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In a city, and an art world, without seasons, the summer group show becomes as reliable as the changing of the leaves—if not as captivating. At Michael Benevento, instead of a mish-mash of cognitive dissonance from the gallery’s storage room, we are treated to three artists, divided over four rooms, each cordoned off in their own viewing spaces, each represented with a spare catalogue of 3-4 works.
Daniel Rios Rodriguez’s work is our introduction—small-scale, semi-vernacular assemblages that call to mind the mythic and often obscure imagery of folktales or religious visionaries. A sort of visual equivalent to the oral tradition, Rodriguez’s Bright Dark (2017) in particular resembles a florid retelling of an airplane crash. Egretta’s (2017) patterned perspective drives our view toward a pearl-like object at its center—explicit meaning taking a back seat to pure reverence. In a subsequent room, three sculptures by Ann Greene Kelly refer to structure (brick) and design (chairs) fed through a warping subconscious. The emerging result is both deformed and tempered: “wheels” constructed of rings of chairs, and covered completely in an organic, moss-like pattern of brick.
Milano Chow’s works emphasize the rationalization of the human hand through draftsmanship, in contrast to Rodriguez’s tight, hand-hewn assemblages and Kelly’s imperfect, odd objects. Two of Chow’s three pieces here render a formidable, semi-classical architectural facade through which we catch occasional glimpses of tiny, tony inhabitants and spare interiors. The works are impeccable, but stiff (and more so in Chow’s proximity to Rodriguez and Kelly’s odd, organic objects).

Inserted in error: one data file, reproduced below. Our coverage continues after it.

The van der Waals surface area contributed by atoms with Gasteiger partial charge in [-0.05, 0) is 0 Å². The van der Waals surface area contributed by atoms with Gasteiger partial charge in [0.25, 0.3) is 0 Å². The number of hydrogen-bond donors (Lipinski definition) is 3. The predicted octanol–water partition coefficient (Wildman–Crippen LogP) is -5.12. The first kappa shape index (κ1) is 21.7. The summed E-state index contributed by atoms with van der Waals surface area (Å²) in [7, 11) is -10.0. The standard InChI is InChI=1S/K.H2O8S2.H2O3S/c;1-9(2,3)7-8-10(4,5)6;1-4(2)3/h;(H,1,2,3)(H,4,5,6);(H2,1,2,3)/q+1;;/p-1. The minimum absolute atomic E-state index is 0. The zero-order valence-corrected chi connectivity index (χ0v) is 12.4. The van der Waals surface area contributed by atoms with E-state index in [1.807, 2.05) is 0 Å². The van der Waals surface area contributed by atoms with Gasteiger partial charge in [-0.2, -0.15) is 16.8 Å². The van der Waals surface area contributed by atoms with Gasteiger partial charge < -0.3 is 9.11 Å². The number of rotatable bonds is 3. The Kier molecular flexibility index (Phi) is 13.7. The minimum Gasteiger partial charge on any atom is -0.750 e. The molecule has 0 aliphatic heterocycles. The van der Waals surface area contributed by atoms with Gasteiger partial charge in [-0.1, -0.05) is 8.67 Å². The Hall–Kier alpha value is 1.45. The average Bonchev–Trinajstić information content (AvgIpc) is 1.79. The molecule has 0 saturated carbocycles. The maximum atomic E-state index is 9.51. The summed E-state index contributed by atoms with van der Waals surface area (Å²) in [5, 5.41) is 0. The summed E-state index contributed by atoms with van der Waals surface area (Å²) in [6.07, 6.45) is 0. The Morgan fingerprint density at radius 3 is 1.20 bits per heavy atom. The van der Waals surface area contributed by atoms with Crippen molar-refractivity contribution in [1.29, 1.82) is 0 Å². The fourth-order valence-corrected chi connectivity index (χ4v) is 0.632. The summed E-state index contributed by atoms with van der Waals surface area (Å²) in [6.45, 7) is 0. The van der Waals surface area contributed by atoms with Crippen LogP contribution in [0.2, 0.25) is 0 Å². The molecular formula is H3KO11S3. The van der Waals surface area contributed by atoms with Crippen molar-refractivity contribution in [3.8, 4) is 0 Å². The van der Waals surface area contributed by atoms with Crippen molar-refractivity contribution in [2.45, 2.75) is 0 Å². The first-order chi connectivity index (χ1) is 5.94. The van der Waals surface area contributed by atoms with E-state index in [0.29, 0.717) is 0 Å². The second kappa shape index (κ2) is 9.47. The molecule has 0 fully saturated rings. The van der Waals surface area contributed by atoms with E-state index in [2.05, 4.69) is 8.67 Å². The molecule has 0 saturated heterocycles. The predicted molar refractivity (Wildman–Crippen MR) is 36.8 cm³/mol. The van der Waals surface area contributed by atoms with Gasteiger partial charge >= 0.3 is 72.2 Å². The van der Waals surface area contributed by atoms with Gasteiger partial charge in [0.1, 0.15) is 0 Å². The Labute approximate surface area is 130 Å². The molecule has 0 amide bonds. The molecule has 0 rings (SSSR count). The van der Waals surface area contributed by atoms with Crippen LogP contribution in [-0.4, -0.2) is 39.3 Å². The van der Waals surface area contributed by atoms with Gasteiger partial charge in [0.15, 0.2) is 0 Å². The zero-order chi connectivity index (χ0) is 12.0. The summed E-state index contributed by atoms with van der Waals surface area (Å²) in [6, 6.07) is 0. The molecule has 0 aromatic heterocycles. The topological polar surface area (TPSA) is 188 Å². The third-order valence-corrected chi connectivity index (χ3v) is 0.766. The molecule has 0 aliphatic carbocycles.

When I was a teenager, I used to play a daily radio contest after school called “My Three Songs” in which you had to guess the common thread between three songs. I even won a few times (just saying!). It would be remiss to argue in service of a common thread between these three artists where there isn’t one—association, and grouping are, nevertheless, stubborn features of the human mind. The flat lack of affect in the Benevento galleries—natural lighting, minimal staging, an overall air of the unadorned—works to narrow our focus upon each encounter with the artworks on display. Quiet contemplation is favored over the vaporous curatorial conceits that often, nominally, hold the summer group show together.
Milano Chow, Ann Greene Kelly, and Daniel Rios Rodriguez runs July 15–August 31, 2017 at Michael Benevento (3712 Beverly Boulevard, Los Angeles, CA 90004).